AUSTRALIAN BIBLICAL REVIEW
BOOK REVIEW Published in Volume 62, 2014
NIU ZHIXIONG, ‘The King Lifted up His Voice and Wept.’ David’s Mourning in the Second Book of Samuel (Tesi Gregoriana, Serie Teologia 200; Rome: Pontifical Biblical Institute; Gregorian & Biblical Press, 2013). Pp. xii + 312. Paperback. ISBN 887839260. 25.00 RRP.
This is a “slightly revised version” of a doctoral thesis from the Gregorian University, Rome, in June 2013. It claims to be the first monograph to examine all the accounts of David mourning the dead in 2 Samuel; namely Saul and Jonathan (2 Sam 1:1–27), Abner (2 Sam 3:26–39), David and Bathsheba’s child (2 Sam 11:27b–12:25), Amnon (2 Sam 13:23–39), and Absalom (2 Sam 18:19–19:9). These are read through the lens of Hebrew mourning rituals reconstructed from a synchronic study of texts, from analysis of Hebrew terminology associated with mourning and from ANE parallels. The book is divided into an Introduction and Two Parts. The first is entitled “Mourning for the Dead from the Saulide Camp,” namely Saul, Jonathan and Abner, the second “Mourning for the Davidic Sons,” namely, the infant child, Amnon (and the princes) and Absalom.
Because, apart from the Bible, there are no extant texts that describe mourning rituals in ancient Israel, Niu is obliged to reconstruct them primarily from the biblical text. He then employs the reconstructions to discern the meaning of an account and the portrait of David it conveys. This involves a certain circularity of argument that is probably unavoidable in the circumstances. Niu is aware of this and is circumspect in his conclusions. Overall Niu judges that the author(s) have constructed a subtle and complex portrait of David. For example, David’s mourning for Saul and Jonathan, though sincere enough, “serves above all his own interests and concerns” (83).
According to Niu, 2 Sam 3:26–39 is the only biblical text that “records a complete ancient Hebrew funeral” (20). Given this one wonders how he can claim it is “complete.” The text is significant for the way David’s comments about Joab’s murder of Abner (2 Sam 3:28–29, 38–39) frame the account of David and the people at the funeral (3:31–32, 34b–37), with David’s dirge at the centre (3:33–34a). Niu sees a contrast between the dirges over Saul and Abner: the former is eulogistic on the surface but in reality condescending, the latter initially seems mocking but in fact proclaims David’s innocence. In this way the dirge relates to the framing passages on Joab and serves to promote David’s agenda.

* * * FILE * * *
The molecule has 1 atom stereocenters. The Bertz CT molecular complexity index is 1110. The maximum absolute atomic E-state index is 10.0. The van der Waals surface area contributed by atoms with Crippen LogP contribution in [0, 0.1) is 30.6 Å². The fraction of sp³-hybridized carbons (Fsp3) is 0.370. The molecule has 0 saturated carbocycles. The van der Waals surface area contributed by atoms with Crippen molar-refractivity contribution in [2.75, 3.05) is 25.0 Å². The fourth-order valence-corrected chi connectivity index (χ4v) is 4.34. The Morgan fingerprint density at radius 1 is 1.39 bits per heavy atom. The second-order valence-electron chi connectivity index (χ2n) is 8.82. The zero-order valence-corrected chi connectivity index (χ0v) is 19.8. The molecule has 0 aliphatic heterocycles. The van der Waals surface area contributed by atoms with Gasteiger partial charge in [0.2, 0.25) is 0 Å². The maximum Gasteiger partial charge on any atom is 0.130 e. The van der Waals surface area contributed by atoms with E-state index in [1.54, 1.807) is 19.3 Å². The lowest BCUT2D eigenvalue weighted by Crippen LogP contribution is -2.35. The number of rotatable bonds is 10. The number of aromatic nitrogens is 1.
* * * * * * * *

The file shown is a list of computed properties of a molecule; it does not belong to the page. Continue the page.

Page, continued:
The most complex and ambiguous account is David’s response to the sickness and death of his child in 11:27b–12:25. What is striking about this text is David’s apparent refusal to mourn the child once it has died. In seeking an explanation for this Niu sees some parallel with Jeremiah and Ezekiel who are both commanded or forbidden to mourn the dead. Their obedience to this difficult and even shocking command serves as a sign of their solidarity with God and God’s purpose. David does not receive such a command but Nathan’s prophecy of the child's death implies that if David laments his son’s death then he has not accepted God’s judgement and the reality of his sin. His ritual abstention from mourning is a sign of his acceptance and recognition that the child is “the scapegoat, bearing David's sin and its corresponding punishment” (159). In presenting this interpretation Niu is careful to note its provisional nature in relation to the “rich ambivalence” of the text (161). What marks the mourning for Amnon is not so much his murder but the fate of Absalom. This leads in to the final mourning text that portrays a David no longer in control of events or able to manipulate them to his advantage. In contrast to the funeral for Abner, 19:1–8 the roles of Joab and David in 19:1–8 are reversed. This leads Niu to propose an overall concentric structure for 2 Samuel 1–19 with the death of the child in 11:27b–12:25 as the central point within a larger narrative that portrays the gradual decline of the figure of David—artistic creation or a reflection of the reality of David’s kingship?
Niu has made a valuable contribution to our appreciation of the portrait of David in 2 Samuel. This achievement is all the more impressive for one born and raised in China who had to make the transition to modern western methods of biblical study and write in a foreign language. Unfortunately, the proof reading, for which he had assistance, is not good, particularly in the early chapters. Footnote numbers are in varying sizes and there are a number of typographical errors. It would be worthwhile reissuing the book at some stage with these attended to.
MARK A. O’BRIEN
Catholic Theological College